HOME ABOUT ARCHIVES MASTERCLASS BLOG SUBSCRIBE   SIGN IN

Bullish Patterns
Long Calls
Bull Call Spread
Bull Put Spread
Call Backspread
Long Call Ratio Spread
Naked Put
Synthetic Long Stock
The Collar
Covered Calls
Synthetic Long Call
Synthetic Short Put
Covered Straddle
Covered Strangle
Married Put
Protective Put

Bearish Patterns
Long Puts
Bear Put Spread
Bear Call Spread
Put Backspread
Long Put Ratio Spread
Naked Calls
Synthetic Short Stock
Synthetic Short Stock (split strikes)
Covered Put
Protective Call
Synthetic Short Call
Synthetic Long Put

Long Volatility
Long Straddle
Long Strangle
Short Call Butterfly
Short Put Butterfly
Short Iron Butterfly
Short Call Condor
Short Put Condor
Short Iron Condor
Long Guts
Strip
Strap
Short Call Ladder
Short Put Ladder
Long Call Synthetic Straddle
Long Put Synthetic Straddle

Short Volatility
Short Straddle
Short Strangle
Long Call Butterfly
Long Put Butterfly
Long Iron Butterfly
Long Call Condor
Long Put Condor
Long Iron Condor
Short Guts
Long Call Ladder
Long Put Ladder
Call Ratio Spread
Short Call Ratio Spread
Put Ratio Spread
Short Put Ratio Spread
Ratio Call Write
Ratio Put Write
Short Call Synthetic Straddle
Short Put Synthetic Straddle
Variable Ratio Write

print this page
send to a friend

Long Put Ratio Spread

Risk: limited
Reward: limited but very big

General Description
Entering a long put ratio spread entails selling a higher strike put and buying twice as many lower strike puts (same expiration month). It's the same as a put backspread except the ratio of long puts to short puts is locked at 2:1.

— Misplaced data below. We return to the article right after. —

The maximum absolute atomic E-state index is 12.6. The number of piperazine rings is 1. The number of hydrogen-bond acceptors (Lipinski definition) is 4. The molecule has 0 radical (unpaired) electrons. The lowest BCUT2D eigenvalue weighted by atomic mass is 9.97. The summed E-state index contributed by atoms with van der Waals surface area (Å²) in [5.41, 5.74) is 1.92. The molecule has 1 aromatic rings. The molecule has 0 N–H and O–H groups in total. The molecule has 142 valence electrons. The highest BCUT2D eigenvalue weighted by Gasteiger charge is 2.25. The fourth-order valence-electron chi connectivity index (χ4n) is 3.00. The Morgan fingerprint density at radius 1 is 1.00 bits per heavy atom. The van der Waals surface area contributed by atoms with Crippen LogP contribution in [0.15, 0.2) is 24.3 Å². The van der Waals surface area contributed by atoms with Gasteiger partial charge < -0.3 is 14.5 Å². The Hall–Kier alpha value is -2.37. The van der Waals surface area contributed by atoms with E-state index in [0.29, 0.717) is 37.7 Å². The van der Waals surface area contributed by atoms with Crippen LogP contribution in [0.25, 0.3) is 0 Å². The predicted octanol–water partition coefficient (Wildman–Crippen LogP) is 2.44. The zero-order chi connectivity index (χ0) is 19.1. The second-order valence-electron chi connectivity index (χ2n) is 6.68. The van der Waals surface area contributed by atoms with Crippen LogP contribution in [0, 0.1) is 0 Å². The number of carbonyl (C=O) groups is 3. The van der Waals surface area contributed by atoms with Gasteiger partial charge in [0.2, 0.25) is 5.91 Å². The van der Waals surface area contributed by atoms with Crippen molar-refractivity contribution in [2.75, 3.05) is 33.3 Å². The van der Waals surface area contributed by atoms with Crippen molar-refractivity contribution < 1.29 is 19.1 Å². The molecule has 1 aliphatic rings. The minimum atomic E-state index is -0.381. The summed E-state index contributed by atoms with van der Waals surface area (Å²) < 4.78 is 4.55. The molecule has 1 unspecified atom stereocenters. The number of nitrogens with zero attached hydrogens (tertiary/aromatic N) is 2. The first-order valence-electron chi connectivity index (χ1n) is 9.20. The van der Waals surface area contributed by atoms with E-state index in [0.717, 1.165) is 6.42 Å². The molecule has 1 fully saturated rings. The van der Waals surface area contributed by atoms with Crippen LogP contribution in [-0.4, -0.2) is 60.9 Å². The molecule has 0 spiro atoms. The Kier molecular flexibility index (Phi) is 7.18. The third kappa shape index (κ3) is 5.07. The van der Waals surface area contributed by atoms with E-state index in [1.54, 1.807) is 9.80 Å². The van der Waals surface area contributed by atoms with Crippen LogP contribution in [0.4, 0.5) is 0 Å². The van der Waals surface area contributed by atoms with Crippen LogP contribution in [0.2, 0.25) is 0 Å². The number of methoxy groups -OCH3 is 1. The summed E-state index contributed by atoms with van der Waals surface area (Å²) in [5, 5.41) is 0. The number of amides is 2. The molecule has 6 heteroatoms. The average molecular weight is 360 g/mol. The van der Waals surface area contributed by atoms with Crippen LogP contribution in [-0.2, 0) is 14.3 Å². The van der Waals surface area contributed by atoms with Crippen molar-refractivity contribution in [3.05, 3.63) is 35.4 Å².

(draw a long put ratio spread risk diagram here)

The Thinking
You're bearish and believe the underlying stock has big downside potential. But instead of using a long put strategy, which has high cost of entry, you use a long put ratio spread, which has a much lower initial cost (possibly a net credit) but still has unlimited profit potential. Essentially you are using the proceeds from the short put leg to pay for the long put leg. If you're wrong and the stock drops, you won't lose much, if anything, because as an added bonus, depending on how the trade is constructed, you may be able to initiate the trade for a net credit.

Example
XYZ is at $62.00, and you’re so confident the stock has big downside potential – so big you are willing to roll the dice with out-of-the-money puts – but you’d like to lessen the loss incurred should the stock drop. You buy (2) 60 puts for $3.00 each and sell (1) 65 put for 6.00. The trade is initiated for no cost or credit (other than commissions).

Above $65, all puts expire worthless, and you won’t make or lose money on the trade.

At $60, your max loss occurs. You lose money on the long puts (you bought then for $3.00, now they’re worthless) but make a little in time decay on the short put (you sold it for $6.00, not it’s worth $5.00). So the total loss is $5.00.

Below $60, the profit from one of your long puts will be canceled out by the loss of the short put, but you’ll make money point-for-point via the other long put (once the stock is below breakeven).

Compared to a long put, a long put ratio spread gives you some upside protection, but your downside is reduced, your breakeven level is less favorable and your loss, should the stock not experience a big move, is greater.

The PL chart below graphically shows where this trade will be profitable and at a loss.